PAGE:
So many people are panicking during this end time World wide tribulation …. buying things like buckets of dry goods food to escape famine, war, pestilence, and moving of the grid to avoid persecution.
When you study The Bible in context you realize for the most part history repeats itself and everything is a tapestry.
All of the answers to our future are definitely encrypted in the history of the Tanakh . 366 times we are commanded not to fear.
Enjoy the teaching.
The Gospel Message in the Israelites’ Wilderness Journey
Exodus 14:19, Angel [or Messenger] of YHVH. This is the preincarnate Yeshua—the Messenger or Word of Elohim before he was made flesh (John 1:1, 14).
Went behind them. Fire does two things: It both destroys and purifies substances depending on the durability of their composition. It consumes that which is flammable (e.g. wood, hay and stubble) and refines or purifies that which is inflammable (e.g. gold, silver and precious stones; 1 Cor 3:12–15). To those people whose lives are characterized by wood, hay and stubble, fire is a threat and terror; to those whose lives are gold, silver and precious stones, fire is welcomed, since they have nothing to fear; it will only make them better, not destroy them. Moreover, fire creates light. To those whose lives are characterized by light (truth and righteousness), fire is a positive thing, since it exposes sin and gives them light by which to go forward spiritually. To those people who are of the darkness (i.e. the world, the flesh and the devil), as was Pharaoh and Egypt, and who love sin and hate Elohim and his righteousness (John 3:19–20), fire and light are feared because it will not only expose their evil deeds, but will consume them in judgment. Therefore, the fiery flame that separated the Israelites from the Egyptians was a good thing and a blessing for the former and a bad thing and a curse for the latter. In fact, inExod 15:7 in poetic terms the Egyptians are likened to stubble that YHVH destroys in his wrathful judgment. This same thing will occur again on a global scale when the earth is burned with fire and the wicked become ashes under the sole’s of the feet (Mal 4:3) of the righteous after the white throne judgment (Rev 20:11–15).
The Red Sea. The Israelites went through the midst of the Red Sea. Like the killing of the Passover lamb and the painting of his blood on the door posts, the crossing of the Red Sea prophetically pointed forward to the message of the gospel and the steps a disciple of Yeshua must take in his spiritual journey. Paul states in his letter to the believers in Corinth,
Moreover, brethren, I would not that ye should be ignorant, how that all our fathers were under the cloud, and all passed through the sea; and were all baptized unto Moses in the cloud and in the sea; and did all eat the same spiritual meat; and did all drink the same spiritual drink: for they drank of that spiritual Rock that followed them: and that Rock was Messiah. (1 Cor 10:1–4)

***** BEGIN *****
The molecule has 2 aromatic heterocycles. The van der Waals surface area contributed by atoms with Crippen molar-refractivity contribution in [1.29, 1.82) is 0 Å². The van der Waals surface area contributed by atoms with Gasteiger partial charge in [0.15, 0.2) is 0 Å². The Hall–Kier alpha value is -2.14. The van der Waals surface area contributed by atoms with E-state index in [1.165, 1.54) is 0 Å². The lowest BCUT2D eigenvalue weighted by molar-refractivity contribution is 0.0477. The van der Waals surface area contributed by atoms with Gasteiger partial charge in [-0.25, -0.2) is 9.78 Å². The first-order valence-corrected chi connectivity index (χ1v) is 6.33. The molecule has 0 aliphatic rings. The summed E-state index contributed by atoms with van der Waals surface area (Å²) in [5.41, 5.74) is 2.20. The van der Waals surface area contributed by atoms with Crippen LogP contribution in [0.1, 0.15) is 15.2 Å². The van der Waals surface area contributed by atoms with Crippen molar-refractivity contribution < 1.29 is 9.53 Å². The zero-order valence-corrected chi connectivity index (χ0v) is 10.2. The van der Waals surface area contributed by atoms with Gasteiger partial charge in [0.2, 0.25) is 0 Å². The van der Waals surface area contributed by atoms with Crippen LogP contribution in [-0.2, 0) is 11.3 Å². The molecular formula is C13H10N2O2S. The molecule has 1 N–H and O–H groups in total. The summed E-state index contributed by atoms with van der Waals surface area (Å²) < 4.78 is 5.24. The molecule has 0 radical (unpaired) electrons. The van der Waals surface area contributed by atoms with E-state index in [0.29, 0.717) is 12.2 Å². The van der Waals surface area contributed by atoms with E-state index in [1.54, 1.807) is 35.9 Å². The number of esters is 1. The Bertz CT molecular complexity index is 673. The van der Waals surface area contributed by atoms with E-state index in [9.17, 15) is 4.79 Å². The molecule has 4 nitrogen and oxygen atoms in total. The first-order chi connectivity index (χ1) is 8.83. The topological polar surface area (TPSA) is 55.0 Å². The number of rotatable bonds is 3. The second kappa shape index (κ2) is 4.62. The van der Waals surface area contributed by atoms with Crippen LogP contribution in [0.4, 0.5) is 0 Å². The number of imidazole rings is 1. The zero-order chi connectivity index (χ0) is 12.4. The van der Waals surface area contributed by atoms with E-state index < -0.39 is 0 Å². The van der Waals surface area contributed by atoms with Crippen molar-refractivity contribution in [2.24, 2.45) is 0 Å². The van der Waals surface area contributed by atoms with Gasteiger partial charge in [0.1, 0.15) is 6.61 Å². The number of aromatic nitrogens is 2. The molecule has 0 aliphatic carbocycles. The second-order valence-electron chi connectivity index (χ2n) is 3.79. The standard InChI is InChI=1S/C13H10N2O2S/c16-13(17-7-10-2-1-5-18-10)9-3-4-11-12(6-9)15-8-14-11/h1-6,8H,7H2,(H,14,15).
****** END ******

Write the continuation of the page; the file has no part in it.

The Israelites going through the Red Sea is a prophetic picture of baptism for the remission of sin of the new believer. Red reminds us of the blood of Yeshua that cleanses sinners of sin. Moreover, sea water is salty and salt is a biblical symbol representing cleansing, purification, preservation and eternity and all of which point to the efficaciousness of Yeshua’s atoning blood on behalf of the redeemed saint.
Now let’s look at Israel’s Red Sea passage in light of its larger gospel message context. While back in Egypt, YHVH sent Moses the evangelist to the Israelites with the message of redemption from their Egyptian slavemasters. To be spared from Eloim’s judgments against sin, all the Israelites had to do was to believe the evangelist (i.e. the preacher of the gospel message) when he told them to kill a lamb and to put its blood on the doorposts of their houses (i.e. have faith in the shed blood of Yeshua the Messiah who died on the cross to set us free from the penalty of our sins). Those who did were spared Elohim’s judgment against sin. Next, they had to put leaven (i.e. a picture of sin) out of their houses (a picture of their lives), eat unleavened bread (i.e. a picture of accepting Yeshua unconditionally) and leave Egypt (i.e. a picture of leaving behind the world’s ways and lifestyles). After that they went through the Red Sea (i.e. a picture of baptism for the remission of sins). These are but the initial steps that the Israelites had to take on their journey to the “Promised Land.” After that, they came to Marah, then to the desert oasis of Elim, then they received manna from heaven and water from the rock. They learned about sin, redemption, the Messiah, how to have faith in Elohim, and how to overcome the triple headed enemy of the world, the flesh and the devil.
For those readers who can discern the code, the gospel message is encrypted in the steps that the Israelites’ took while traversing the wilderness (a biblical metaphor for our physical life on earth) en route the Promised Land. What they went through, how they reacted and the consequences of their actions can act as a sort of spiritual road map to aid modern saints in guiding us forward in our own spiritual journey toward inclusion in the kingdom of Elohim as his glorified children. The wise saint will learn from both the mistakes and triumphs of the Israelites. So study the Bible to show yourself approved, learn your lessons well and we’ll see you in the kingdom of Elohim.